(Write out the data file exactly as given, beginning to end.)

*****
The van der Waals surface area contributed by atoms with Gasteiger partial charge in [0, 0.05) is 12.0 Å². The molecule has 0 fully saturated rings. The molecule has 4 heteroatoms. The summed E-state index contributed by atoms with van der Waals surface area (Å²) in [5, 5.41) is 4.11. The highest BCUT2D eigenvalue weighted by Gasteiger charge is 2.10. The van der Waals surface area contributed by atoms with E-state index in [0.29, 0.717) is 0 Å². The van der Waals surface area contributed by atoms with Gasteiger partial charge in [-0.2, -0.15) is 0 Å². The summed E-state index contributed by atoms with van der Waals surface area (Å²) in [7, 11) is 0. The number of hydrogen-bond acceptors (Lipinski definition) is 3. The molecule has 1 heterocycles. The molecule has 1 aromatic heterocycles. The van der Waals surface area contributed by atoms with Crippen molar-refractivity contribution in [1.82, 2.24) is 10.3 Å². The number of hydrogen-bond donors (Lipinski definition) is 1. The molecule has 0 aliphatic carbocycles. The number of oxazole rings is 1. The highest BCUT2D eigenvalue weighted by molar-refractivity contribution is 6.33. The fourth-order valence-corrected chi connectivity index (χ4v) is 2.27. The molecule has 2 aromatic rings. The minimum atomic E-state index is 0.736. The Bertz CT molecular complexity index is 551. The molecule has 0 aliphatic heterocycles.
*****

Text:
The van der Waals surface area contributed by atoms with Gasteiger partial charge in [0, 0.05) is 12.0 Å². The molecule has 0 fully saturated rings. The molecule has 4 heteroatoms. The summed E-state index contributed by atoms with van der Waals surface area (Å²) in [5, 5.41) is 4.11. The highest BCUT2D eigenvalue weighted by Gasteiger charge is 2.10. The van der Waals surface area contributed by atoms with E-state index in [0.29, 0.717) is 0 Å². The van der Waals surface area contributed by atoms with Gasteiger partial charge in [-0.2, -0.15) is 0 Å². The summed E-state index contributed by atoms with van der Waals surface area (Å²) in [7, 11) is 0. The number of hydrogen-bond acceptors (Lipinski definition) is 3. The molecule has 1 heterocycles. The molecule has 1 aromatic heterocycles. The van der Waals surface area contributed by atoms with Crippen molar-refractivity contribution in [1.82, 2.24) is 10.3 Å². The number of hydrogen-bond donors (Lipinski definition) is 1. The molecule has 0 aliphatic carbocycles. The number of oxazole rings is 1. The highest BCUT2D eigenvalue weighted by molar-refractivity contribution is 6.33. The fourth-order valence-corrected chi connectivity index (χ4v) is 2.27. The molecule has 2 aromatic rings. The minimum atomic E-state index is 0.736. The Bertz CT molecular complexity index is 551. The molecule has 0 aliphatic heterocycles.